Water 0.58
Air 0.024

Getting Started

Before starting make sure you have the latest BIOS flashed for your motherboard. If your not familiar with how to reset your BIOS settings be sure to have your motherboard's manual handy as well. Also have some way to benchmark your system before you begin and after you make changes. Some people "overclock" their system only to find it perform slower or about the same while sacrificing stability.


The simplest and most stable way to overclock a system is the CPU multiplier way. This only effects your CPU which means maximum system stability. Unfortunately both AMD and Intel started locking the multiplier on most of their chips several years ago because too many people were buying the cheaper CPU's and overclocking them to a more expensive version. A few of their higher end CPUs, like the AMD Black Editions, are advertised as multiplier unlocked so Google around to find out if your processor is unlocked. To use this method simply enter your BIOS and bump up the CPU multiplier by 0.5 then save and reboot. If the machine reboots, you are good to go and can continue to bump it up by 0.5 until you get the "black screen of death". Most motherboards will recover after 10 seconds or so and reset your BIOS settings back to default. If nothing happens you will have to pull the battery and/or use the CMOS reset jumper on your motherboard. Then re-enter the BIOS and set it back to the last working setting.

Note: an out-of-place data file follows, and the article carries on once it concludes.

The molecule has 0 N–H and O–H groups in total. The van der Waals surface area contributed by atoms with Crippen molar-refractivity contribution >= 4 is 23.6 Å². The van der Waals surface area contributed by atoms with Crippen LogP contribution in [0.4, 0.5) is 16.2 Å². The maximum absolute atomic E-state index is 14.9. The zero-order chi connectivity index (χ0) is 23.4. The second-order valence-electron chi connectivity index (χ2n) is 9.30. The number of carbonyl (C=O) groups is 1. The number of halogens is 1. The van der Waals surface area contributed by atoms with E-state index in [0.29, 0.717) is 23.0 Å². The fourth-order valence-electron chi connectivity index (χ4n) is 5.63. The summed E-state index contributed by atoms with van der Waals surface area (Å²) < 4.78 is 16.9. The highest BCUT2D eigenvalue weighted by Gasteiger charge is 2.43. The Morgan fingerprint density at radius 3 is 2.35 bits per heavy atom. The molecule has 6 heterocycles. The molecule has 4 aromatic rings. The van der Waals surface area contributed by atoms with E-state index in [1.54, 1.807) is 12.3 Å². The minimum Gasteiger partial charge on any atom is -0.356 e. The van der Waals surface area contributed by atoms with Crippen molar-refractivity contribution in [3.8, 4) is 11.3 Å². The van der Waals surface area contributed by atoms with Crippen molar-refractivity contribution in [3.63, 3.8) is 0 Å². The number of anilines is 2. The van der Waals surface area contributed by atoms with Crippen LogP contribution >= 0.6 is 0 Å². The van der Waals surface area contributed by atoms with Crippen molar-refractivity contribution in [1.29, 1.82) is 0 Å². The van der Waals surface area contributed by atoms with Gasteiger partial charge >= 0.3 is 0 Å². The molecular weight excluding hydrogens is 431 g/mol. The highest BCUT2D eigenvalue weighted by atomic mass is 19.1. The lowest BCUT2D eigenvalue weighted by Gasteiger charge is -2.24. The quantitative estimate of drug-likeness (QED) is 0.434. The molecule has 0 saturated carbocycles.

The second, more common way to overclock your system is FSB overclocking. This method overclocks everything on your motherboard which can be beneficial but risky. While increasing the speed of your RAM can be good, increasing the speed of your PCI or PCI-e busses can be bad. Some motherboards have the ability to lock the speed of your PCI-e bus, chipset, and/or RAM (recommended). To use the FSB method, enter your BIOS and bump your bus speed by 5-10MHz and then save and quit. Do this until you get the "black screen of death" or your motherboard throws an error then renter the BIOS and select the last working speed.

Testing & Voltage Tweaking